• Assessing industry trends affecting biologics production and technology procurement:
    • Competitive production costs
    • Commoditization of technologies
    • Expanding global footprints
  • Is there an advantage to purchasing a facility in an emerging market?
  • Meeting emerging technology needs for multi-product operations and new product innovations

Alison Moore, Ph.D.
SVP, Operations Technology
Amgen

09:15-09:50

Keynote: Developing a world-class continuous improvement program

Driving transformational change across your global supply chain by applying leadership and people enablement strategies

  • Applying lean principles to encourage teams to work at their full capability
  • Rethinking years of cultural inertia and uniformity to improve lead time and flexibility
  • Exploring how leading automotive and technology companies are capitalizing on best practices: What can the pharmaceutical industry learn from them?

Craig Kennedy
SVP, Global Supply Chain Management, Merck Manufacturing Division
Merck & Co.

09:50-11:10

Pre-arranged 1-2-1 business meetings and refreshments

11:10-11:45

Manufacturing excellence

Examining the scientific and technical requirements for harmonizing fermentation and microbial systems within a complex biologics portfolio

  • Assessing production systems opportunities and routes for improving early manufacturing of proteins
  • Tackling the challenges of fermentation, mediums, non-harmonized and complex feeds
  • Case study: Developing effective assays for production

Henrik Andersen, Ph.D.
Executive Director, Bio-Process Development
ZymoGenetics, a Bristol-Myers Squibb company

Supply chain

Boosting traceability and security in the supply chain with serialization: Understanding expectations to ensure compliance with new legislation on serialization standards for 2015

  • Where are we in moving toward global agreements for serialization?
  • What are the preferred software and hardware technologies for customization?
  • Assessing the level of systems sophistication and infrastructure required for compliance with standards
  • Developing and implementing systems with packaging and CMO partners:
    • Exception handling
    • Production requirements
    • Data capture
  • Looking forward: Examining legislation to determine where serialization is heading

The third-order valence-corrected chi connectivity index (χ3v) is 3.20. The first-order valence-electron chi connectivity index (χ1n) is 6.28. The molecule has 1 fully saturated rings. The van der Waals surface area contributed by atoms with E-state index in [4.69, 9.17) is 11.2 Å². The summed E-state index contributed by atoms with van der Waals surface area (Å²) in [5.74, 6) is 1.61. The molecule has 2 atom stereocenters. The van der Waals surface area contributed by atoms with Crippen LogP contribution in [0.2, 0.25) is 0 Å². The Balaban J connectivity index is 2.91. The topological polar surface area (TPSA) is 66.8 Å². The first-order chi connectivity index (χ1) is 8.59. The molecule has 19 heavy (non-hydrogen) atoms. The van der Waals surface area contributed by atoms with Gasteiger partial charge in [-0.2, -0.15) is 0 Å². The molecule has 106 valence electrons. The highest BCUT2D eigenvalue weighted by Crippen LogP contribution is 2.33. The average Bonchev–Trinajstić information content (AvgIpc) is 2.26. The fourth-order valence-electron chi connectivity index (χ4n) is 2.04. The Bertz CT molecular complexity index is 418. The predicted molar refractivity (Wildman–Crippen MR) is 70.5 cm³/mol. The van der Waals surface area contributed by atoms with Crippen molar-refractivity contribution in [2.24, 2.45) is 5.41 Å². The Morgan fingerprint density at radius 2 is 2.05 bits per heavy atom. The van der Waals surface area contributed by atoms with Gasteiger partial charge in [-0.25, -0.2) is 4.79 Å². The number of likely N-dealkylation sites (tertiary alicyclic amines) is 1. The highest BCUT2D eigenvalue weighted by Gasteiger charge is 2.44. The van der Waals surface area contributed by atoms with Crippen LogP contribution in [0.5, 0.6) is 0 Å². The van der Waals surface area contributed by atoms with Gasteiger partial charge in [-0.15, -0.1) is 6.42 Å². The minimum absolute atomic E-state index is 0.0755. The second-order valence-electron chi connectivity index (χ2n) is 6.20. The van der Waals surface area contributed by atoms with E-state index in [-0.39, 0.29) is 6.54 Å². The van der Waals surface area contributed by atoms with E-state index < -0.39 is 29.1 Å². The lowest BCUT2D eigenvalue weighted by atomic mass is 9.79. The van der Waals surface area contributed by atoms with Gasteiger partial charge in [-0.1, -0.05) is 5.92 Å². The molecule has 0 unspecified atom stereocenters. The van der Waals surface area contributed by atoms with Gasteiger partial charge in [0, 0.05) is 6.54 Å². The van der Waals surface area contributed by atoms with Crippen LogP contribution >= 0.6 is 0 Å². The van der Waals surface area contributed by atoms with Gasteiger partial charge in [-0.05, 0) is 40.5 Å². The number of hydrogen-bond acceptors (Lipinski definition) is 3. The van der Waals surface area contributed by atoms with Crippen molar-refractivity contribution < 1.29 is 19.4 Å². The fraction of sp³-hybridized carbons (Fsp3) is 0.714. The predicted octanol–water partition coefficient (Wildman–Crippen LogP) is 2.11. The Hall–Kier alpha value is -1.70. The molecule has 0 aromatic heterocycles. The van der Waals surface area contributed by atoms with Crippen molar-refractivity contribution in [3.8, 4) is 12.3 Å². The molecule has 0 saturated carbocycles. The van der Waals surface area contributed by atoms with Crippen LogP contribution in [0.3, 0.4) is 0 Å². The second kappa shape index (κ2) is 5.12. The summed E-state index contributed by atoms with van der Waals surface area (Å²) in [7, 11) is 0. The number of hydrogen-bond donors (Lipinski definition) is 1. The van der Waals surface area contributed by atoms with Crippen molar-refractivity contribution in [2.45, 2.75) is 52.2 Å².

Claude Durepo
Director, Serialization and e-Pedigree
Gilead Sciences

Paul Seaback
Head, Global Supply Chain
Gilead Sciences

QUALITY AND COMPLIANCE

Case study: Assessing QbD considerations, validation and regulatory approval for the manufacture of Flucelvax®, a cell culture based influenza vaccine

  • Understanding how QbD techniques can help to adapt the production process to strain to strain variability
  • Using the latest aseptic technologies and meeting safety requirements of large-scale flu vaccine manufacturing
  • Successfully using a fully closed manufacturing system to enable propagation of biosafety level III wild-type virus
  • Efficiently gaining licenses for seasonal vaccines in Europe and the U.S. meeting regulatory requirements of both markets
  • Learning about the validation strategy and concept of the flu cell culture production process
  • Fast response to pandemic situation including the latest improvements to accelerate the availability of the vaccine

Manfred Brunen, Ph.D.
Manager, Flu Cell Culture Projects and Training
Novartis Vaccines and Diagnostics

11:45-12:20

Workshop: Manufacturing excellence

Streamlining recombinant protein manufacturing with secretion of biologically active proteins from bacteria

  • Addressing the common challenges with recombinant protein production from E. coli:
    • Improving protein aggregation
    • Reducing timelines of lengthy purification
    • Correcting inefficient refolding processes 
  • Creating scalable, high cell-density, endotoxin-free fermentation processes to manufacture commercially valuable proteins
  • Developing alternative systems to eliminate multiple purification steps
  • Eliminating the need for cell lysis and protein refolding
  • Reducing the number of difficulties, lowering costs and speed to market

Kristin DeFife, Ph.D.
Director, Biologics
Ajinomoto Althea Inc.

Workshop: Process Monitoring and Control

Leveraging coupled bioreactor analytics, automated sampling and applied mathematics to improve cell culture and bioreactor operations

  • Enhancing process development methods through the application of novel and existing bioreactor monitoring technologies and processes
  • Maximizing big data and data-integration to generate real-time high quality data sets to meet the dynamic requirements of cell cultures
  • Developing robust processes with a multi-disciplinary approach to:
    • Molecular biology
    • Engineering
    • Advanced process controls
    • Modeling
  • Employing dielectric spectroscopy (DS), process-analytical technology (PAT) and cell-based bioreactor models with a simple, compact device that automatically obtains samples aseptically at specified intervals for off-line analysis
  • Achieving process improvements, meeting QbD requirements and shortening development timelines
  • Case study: Linking on-line data with applied-mathematics techniques to increase process understanding cell performance and productivity

Lisa Graham, Ph.D.
SVP, Biotherapeutics and New Technology
Bend Research

Workshop: Quality and Compliance

Case study: Implementing the Continued Process Verification (CPV) program at Baxter BioScience

  • Accessing process and quality data stored in electronic and paper systems
  • Improving data analysis and understanding process variability
  • Defining the essential element of a collaborative CQV program
  • Overcoming challenges to making comparisons across the global manufacturing network
  • Changing the culture and adapting participants to new habits
  • Capitalizing on the business benefits and expectations for future expansion

Justin O. Neway, Ph.D.
Chief Science Officer
Accelrys

Marco Arocha Jr.
Manager, Information Systems